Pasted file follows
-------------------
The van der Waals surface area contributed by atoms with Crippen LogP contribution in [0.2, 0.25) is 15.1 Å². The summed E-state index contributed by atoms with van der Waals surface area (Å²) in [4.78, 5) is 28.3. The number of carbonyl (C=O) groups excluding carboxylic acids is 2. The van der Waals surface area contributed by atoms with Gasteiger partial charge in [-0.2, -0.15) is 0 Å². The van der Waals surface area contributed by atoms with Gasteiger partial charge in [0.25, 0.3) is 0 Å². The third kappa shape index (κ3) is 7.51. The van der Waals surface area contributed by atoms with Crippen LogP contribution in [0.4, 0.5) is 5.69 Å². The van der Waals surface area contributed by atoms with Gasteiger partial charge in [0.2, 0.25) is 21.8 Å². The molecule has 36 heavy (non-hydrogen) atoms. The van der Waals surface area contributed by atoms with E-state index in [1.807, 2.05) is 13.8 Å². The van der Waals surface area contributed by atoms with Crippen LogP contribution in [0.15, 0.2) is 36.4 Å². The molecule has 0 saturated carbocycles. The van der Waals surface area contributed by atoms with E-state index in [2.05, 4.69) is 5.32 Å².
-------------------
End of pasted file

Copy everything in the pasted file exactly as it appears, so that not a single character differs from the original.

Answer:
The van der Waals surface area contributed by atoms with Crippen LogP contribution in [0.2, 0.25) is 15.1 Å². The summed E-state index contributed by atoms with van der Waals surface area (Å²) in [4.78, 5) is 28.3. The number of carbonyl (C=O) groups excluding carboxylic acids is 2. The van der Waals surface area contributed by atoms with Gasteiger partial charge in [-0.2, -0.15) is 0 Å². The van der Waals surface area contributed by atoms with Gasteiger partial charge in [0.25, 0.3) is 0 Å². The third kappa shape index (κ3) is 7.51. The van der Waals surface area contributed by atoms with Crippen LogP contribution in [0.4, 0.5) is 5.69 Å². The van der Waals surface area contributed by atoms with Gasteiger partial charge in [0.2, 0.25) is 21.8 Å². The molecule has 36 heavy (non-hydrogen) atoms. The van der Waals surface area contributed by atoms with E-state index in [1.807, 2.05) is 13.8 Å². The van der Waals surface area contributed by atoms with Crippen LogP contribution in [0.15, 0.2) is 36.4 Å². The molecule has 0 saturated carbocycles. The van der Waals surface area contributed by atoms with E-state index in [2.05, 4.69) is 5.32 Å².